Church leaders cannot keep doing the same old things from half a century ago expecting the same scale of successful numbers. The congregational model is changing whether or not our church leaders are ready or willing. Religious institutions are searching and striving for new wineskins for the sake of the future Church, and this means cultivating leaders who are willing to risk change, to risk failure for the sake of the Gospel.

Molly T. Marshall, president of Central Baptist Theological Seminary, recently wrote about her experience on a team of clergy and lay leaders seeking a new model for congregations. She observed, “The ecosystem of congregations, institutions that prepare persons for ministry, and judicatories has been fraying across the denominational spectrum.”

As a pastor, I’ve learned that church folks are scared to death of change, horrified that they will be given a big fat “F” when they arrive at the pearly gates. Sadly, this fearful posture will ultimately put congregations in the grave. When did the Church start fearing death? Are we not people of resurrection? The Body of Christ has forgotten that failure is what lit the Gospel flame, igniting a movement that even powerful politicians couldn’t extinguish.

The Good News of Christmas begins with a bunch of failures. A teen pregnant out of wedlock. A disgraced man committed to a woman carrying someone else’s baby. A King born in a stable full of smelly sheep. A group of lowly losers who leave their livelihood to visit an infant.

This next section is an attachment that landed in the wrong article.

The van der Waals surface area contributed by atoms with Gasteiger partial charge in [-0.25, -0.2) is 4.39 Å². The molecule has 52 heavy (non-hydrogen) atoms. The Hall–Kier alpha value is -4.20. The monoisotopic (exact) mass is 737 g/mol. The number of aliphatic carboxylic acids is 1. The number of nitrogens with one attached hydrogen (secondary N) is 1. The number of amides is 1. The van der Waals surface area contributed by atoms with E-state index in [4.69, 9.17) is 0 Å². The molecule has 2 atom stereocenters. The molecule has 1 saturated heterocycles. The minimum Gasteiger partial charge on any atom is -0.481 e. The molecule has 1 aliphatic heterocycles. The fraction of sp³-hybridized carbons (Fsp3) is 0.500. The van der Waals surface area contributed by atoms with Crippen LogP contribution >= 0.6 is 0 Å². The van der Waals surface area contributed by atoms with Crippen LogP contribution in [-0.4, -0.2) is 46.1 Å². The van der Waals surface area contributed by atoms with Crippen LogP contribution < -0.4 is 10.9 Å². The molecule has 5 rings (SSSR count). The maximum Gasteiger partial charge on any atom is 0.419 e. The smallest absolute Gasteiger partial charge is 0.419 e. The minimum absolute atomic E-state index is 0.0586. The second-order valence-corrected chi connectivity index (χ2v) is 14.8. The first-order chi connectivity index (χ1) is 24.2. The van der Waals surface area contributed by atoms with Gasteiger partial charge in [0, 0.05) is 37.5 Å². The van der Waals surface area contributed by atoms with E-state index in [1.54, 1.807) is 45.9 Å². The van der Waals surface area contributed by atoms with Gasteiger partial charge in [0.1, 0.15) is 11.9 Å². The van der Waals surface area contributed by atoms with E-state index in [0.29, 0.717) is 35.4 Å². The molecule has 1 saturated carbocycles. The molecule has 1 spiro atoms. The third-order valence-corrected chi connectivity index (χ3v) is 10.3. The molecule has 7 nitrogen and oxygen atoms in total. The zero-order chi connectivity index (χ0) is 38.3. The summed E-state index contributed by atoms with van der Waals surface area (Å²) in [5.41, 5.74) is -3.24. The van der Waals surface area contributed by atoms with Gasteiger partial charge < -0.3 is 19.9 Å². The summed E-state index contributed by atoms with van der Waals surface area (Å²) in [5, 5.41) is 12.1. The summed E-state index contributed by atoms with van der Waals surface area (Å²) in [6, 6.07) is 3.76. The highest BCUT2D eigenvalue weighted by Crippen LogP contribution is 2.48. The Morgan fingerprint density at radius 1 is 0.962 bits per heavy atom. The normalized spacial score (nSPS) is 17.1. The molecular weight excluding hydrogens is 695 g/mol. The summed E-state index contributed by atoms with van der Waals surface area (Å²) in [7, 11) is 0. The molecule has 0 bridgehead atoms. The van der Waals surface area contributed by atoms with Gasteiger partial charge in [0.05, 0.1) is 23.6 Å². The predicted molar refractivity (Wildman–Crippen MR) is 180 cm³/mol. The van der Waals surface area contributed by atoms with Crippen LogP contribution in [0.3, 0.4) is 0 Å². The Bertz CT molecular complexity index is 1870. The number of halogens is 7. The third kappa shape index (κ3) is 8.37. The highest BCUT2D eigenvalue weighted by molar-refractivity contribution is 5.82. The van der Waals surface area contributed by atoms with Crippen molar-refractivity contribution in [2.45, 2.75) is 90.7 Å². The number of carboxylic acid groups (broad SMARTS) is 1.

“The Body of Christ has forgotten that failure is what lit the Gospel flame, igniting a movement that even powerful politicians couldn’t extinguish.”

Our Gospel begins with failure and only leads to more failure. The Christ child would become an adult who was unwelcome in his hometown, shunned by his family, betrayed by his closest followers and eventually lynched for a crime he didn’t commit. Jesus is a failure that people have been following for what feels like forever. The historic success of Christian communities is attributable to individuals and groups who embraced failure time and time again. Failure planted the seeds that have sown centuries of Christ followers.

Failing is critical to the growth of the Church. But if the Church is afraid of dying, then she is no longer living. Living out the Gospel requires faith, and faith is the assurance of things hoped for but not yet seen. Faithful living calls Christ-centered communities to embrace courageous failure.

Courageous failure requires us to fall upward, to borrow a phrase from Richard Rohr. Falling, like failing, feels counter intuitive to faith. But true faith is letting go of control, following Christ who leads down into the valley of the shadow of death where we must trust that the Way will guide us up and out into a new future. Faith is finding the courage to die, the courage to fail for the sake of future generations of the Church.

The Church of today must put to death ministries that are no longer working and religious rules that were once helpful but are now harming children of God. The Church must let go of success-driven models based primarily on bottom lines. The Church must remember that we, the body of Christ, are fools for the Gospel and will always appear like failures to rest of the world.